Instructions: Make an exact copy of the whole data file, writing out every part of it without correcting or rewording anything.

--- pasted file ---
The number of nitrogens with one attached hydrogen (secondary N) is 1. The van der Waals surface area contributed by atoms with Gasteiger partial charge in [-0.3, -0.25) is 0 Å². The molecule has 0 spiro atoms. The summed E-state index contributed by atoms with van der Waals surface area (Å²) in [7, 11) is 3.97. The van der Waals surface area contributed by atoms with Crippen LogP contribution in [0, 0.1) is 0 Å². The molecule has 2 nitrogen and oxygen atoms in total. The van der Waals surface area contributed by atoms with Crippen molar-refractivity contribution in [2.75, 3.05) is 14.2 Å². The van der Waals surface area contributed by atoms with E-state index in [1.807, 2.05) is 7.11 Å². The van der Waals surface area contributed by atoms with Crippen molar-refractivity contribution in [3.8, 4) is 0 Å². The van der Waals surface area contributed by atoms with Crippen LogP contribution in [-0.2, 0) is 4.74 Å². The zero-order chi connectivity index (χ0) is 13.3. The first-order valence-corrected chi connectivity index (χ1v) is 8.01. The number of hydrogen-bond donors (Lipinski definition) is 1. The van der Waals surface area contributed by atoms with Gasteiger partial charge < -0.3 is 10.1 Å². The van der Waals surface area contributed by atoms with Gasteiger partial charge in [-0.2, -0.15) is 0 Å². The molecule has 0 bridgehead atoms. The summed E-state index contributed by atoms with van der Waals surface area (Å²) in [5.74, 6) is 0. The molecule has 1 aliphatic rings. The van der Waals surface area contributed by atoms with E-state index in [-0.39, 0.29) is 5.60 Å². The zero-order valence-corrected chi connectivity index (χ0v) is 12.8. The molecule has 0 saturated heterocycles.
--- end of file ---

The number of nitrogens with one attached hydrogen (secondary N) is 1. The van der Waals surface area contributed by atoms with Gasteiger partial charge in [-0.3, -0.25) is 0 Å². The molecule has 0 spiro atoms. The summed E-state index contributed by atoms with van der Waals surface area (Å²) in [7, 11) is 3.97. The van der Waals surface area contributed by atoms with Crippen LogP contribution in [0, 0.1) is 0 Å². The molecule has 2 nitrogen and oxygen atoms in total. The van der Waals surface area contributed by atoms with Crippen molar-refractivity contribution in [2.75, 3.05) is 14.2 Å². The van der Waals surface area contributed by atoms with E-state index in [1.807, 2.05) is 7.11 Å². The van der Waals surface area contributed by atoms with Crippen molar-refractivity contribution in [3.8, 4) is 0 Å². The van der Waals surface area contributed by atoms with Crippen LogP contribution in [-0.2, 0) is 4.74 Å². The zero-order chi connectivity index (χ0) is 13.3. The first-order valence-corrected chi connectivity index (χ1v) is 8.01. The number of hydrogen-bond donors (Lipinski definition) is 1. The van der Waals surface area contributed by atoms with Gasteiger partial charge < -0.3 is 10.1 Å². The van der Waals surface area contributed by atoms with Gasteiger partial charge in [-0.2, -0.15) is 0 Å². The molecule has 0 bridgehead atoms. The summed E-state index contributed by atoms with van der Waals surface area (Å²) in [5.74, 6) is 0. The molecule has 1 aliphatic rings. The van der Waals surface area contributed by atoms with E-state index in [-0.39, 0.29) is 5.60 Å². The zero-order valence-corrected chi connectivity index (χ0v) is 12.8. The molecule has 0 saturated heterocycles.